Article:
Then there are those who, despite having all these, have no access to employment. And above all, they don’t have the power to make their own choices. In India, women are discriminated against even before they are born. Seven hundred thousand girls are killed in the womb and from there onwards, it’s an uphill struggle for girls.

The opportunity funnel just keeps on getting narrower and narrower for them. Over one million children below the age of five are lost each year, of which three hundred thousand die on the first day of life itself. Worst, a majority of them are girls. As a mother myself, I find this very painful to accept.

Girls are neglected when unwell and not given priority for medical treatment in the family as compared to boys, leading to high infant mortality rates. More than 50 percent of girls fail to enroll to schools. Large number of girls drop out of school at puberty. One of the main reasons being the lack of separate toilets for them.

Nearly 45 percent of girls in India get married before the age of 18. Seventy percent of women are not part of the workforce. All these numbers paint a grim picture. We could have been one of these statistics. This could have been you. It could have been me. Yes, my story could easily have been just like theirs.

But I got lucky. Let me explain how. First, I got lucky through a lottery called births. I was born into a family that gave equal opportunities to girls and boys. Then I won a lottery called education because my family believed in the power of education, especially for girls. And then I met Mukesh. Mukesh encouraged and supported me to pursue my passion, be it education, dance or sports.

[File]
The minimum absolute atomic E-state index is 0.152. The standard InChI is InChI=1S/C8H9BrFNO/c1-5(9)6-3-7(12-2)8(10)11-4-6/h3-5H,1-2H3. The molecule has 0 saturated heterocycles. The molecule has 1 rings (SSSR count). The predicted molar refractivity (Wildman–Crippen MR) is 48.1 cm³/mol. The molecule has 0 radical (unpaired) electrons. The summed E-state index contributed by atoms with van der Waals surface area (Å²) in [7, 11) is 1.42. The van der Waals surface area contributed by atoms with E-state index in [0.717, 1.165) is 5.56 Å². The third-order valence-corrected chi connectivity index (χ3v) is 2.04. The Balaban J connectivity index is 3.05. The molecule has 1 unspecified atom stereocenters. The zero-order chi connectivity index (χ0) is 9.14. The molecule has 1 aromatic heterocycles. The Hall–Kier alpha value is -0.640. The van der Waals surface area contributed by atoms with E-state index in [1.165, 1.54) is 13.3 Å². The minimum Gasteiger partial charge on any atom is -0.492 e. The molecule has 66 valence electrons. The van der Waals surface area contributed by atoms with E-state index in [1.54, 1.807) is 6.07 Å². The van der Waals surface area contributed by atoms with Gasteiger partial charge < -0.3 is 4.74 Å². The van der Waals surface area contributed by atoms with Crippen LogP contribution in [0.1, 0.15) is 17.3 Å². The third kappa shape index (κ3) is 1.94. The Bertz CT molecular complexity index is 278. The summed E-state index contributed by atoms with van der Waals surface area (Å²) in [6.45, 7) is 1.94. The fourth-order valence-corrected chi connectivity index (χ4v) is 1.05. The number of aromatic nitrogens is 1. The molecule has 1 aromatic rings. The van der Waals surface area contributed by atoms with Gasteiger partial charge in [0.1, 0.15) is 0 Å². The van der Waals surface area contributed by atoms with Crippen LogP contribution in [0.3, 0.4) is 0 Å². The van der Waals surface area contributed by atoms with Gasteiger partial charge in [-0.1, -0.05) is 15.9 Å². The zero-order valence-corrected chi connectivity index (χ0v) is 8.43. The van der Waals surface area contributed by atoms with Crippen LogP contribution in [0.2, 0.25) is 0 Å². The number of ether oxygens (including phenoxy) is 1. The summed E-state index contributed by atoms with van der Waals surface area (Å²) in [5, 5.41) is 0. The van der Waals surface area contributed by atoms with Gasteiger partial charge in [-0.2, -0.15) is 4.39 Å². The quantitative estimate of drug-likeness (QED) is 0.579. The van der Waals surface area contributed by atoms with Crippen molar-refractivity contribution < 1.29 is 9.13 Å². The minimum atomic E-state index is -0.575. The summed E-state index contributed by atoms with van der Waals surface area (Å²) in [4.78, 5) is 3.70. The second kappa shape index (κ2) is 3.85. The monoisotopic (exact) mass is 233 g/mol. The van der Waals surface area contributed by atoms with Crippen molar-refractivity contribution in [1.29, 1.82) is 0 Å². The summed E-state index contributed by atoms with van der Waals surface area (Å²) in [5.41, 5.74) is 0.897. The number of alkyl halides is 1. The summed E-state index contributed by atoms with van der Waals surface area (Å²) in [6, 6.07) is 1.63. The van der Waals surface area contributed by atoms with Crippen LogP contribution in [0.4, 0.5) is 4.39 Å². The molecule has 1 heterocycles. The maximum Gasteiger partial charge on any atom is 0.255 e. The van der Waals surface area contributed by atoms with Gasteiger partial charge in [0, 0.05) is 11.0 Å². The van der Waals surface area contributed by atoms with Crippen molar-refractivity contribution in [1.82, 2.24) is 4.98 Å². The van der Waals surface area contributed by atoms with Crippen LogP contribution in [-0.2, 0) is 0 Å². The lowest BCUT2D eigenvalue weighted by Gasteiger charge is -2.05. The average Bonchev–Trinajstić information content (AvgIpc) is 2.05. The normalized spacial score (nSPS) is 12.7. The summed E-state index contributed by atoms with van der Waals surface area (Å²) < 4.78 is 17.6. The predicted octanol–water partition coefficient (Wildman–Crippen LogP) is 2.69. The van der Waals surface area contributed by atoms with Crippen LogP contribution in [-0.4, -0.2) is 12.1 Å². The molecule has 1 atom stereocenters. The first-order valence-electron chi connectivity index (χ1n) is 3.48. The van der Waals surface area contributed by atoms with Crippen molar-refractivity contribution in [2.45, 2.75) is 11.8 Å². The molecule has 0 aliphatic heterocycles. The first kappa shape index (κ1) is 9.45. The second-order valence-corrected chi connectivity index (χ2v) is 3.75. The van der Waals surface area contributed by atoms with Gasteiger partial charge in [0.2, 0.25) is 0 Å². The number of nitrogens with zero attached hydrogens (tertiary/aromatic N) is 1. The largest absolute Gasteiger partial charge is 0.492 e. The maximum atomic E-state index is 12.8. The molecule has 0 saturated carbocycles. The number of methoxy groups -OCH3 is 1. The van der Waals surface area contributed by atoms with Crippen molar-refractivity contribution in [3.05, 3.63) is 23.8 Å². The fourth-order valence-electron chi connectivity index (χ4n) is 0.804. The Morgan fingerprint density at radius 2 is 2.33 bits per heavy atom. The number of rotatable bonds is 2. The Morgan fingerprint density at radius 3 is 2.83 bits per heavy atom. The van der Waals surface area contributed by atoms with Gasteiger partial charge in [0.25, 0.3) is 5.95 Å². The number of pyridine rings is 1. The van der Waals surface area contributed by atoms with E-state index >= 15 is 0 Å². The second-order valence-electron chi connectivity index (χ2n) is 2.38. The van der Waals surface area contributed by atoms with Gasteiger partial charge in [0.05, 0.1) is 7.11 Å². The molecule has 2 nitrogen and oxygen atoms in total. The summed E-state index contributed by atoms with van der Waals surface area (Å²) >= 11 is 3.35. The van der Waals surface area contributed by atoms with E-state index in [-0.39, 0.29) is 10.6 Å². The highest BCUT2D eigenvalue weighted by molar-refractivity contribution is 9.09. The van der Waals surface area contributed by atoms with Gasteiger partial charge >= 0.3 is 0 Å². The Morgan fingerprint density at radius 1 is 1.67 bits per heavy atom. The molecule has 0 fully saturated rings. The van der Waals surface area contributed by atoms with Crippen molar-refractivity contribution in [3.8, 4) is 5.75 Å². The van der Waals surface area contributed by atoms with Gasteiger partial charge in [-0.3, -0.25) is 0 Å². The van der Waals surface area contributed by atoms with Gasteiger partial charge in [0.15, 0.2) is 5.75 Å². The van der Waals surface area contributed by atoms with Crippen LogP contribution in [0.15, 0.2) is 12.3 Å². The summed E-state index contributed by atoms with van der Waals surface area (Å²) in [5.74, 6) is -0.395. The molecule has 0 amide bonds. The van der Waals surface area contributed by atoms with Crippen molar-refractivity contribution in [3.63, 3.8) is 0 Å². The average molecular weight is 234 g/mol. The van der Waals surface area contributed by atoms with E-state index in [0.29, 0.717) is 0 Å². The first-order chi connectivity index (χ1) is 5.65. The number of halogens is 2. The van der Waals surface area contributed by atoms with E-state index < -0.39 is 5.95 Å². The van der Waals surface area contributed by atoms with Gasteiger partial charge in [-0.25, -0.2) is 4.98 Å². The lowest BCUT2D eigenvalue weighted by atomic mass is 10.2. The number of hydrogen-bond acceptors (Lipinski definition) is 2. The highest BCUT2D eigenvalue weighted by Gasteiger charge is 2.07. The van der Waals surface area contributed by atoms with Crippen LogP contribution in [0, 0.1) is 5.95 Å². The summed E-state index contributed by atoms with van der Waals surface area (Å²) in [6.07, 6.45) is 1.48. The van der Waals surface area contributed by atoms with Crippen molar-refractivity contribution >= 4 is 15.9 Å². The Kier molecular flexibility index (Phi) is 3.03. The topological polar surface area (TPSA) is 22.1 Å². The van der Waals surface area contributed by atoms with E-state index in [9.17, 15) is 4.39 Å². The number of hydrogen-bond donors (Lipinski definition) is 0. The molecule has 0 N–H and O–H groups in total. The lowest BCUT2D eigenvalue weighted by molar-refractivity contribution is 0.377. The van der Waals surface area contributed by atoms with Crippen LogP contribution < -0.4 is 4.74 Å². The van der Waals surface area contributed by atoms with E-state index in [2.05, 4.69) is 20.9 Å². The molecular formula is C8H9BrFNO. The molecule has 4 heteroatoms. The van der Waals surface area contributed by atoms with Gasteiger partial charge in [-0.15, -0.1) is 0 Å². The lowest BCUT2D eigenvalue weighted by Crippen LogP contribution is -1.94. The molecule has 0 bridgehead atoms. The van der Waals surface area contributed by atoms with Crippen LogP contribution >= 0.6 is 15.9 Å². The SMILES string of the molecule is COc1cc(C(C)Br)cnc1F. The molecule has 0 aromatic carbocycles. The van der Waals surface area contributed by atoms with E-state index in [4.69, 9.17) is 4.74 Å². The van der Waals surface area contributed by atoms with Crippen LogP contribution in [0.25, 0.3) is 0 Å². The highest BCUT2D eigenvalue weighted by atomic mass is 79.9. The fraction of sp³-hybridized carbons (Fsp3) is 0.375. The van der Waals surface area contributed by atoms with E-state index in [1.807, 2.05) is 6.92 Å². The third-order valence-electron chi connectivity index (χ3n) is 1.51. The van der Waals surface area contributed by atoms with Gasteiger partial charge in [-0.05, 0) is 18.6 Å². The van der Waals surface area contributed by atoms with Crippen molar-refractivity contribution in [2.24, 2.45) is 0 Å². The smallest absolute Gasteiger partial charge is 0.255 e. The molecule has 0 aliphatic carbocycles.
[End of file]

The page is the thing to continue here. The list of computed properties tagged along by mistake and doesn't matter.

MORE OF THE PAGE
Thus, I continued making my own decisions and my choices even after marriage. But my story could have been very different. My story could easily have been just like that of many other women in India. And that is why I owe a debt. We all owe a debt to our sisters who are not as fortunate. We stand at a very important time in history, a time when a crucial difference can be made.

In about a decade, India will have the largest number of women in any country in the world. What kind of an India and what kind of a world do we want for ourselves and our children? A world where women lag behind is not only an unequal world, it’s an unjust world. It’s an unfair world. And we cannot accept a world like that.

Can the world be different from what it looks like today? I believe it’s quite possible. India has a rich tradition of worshipping goddesses. We worship goddess Saraswati for knowledge, goddess Lakshmi for wealth, goddess Durga who destroys all evil. We also have a proud history of women leaders from all walks of life, from Jhansi Ki Rani to Indira Gandhi to Mother Teresa and many others.

These women make us believe in a world with possibilities, a world where women have equal opportunities, a world that is better not just for women but for everyone. According to IMF, if the number of women who joined the workforce in India were to increase the level of men, India’s GDP would grow by 27%.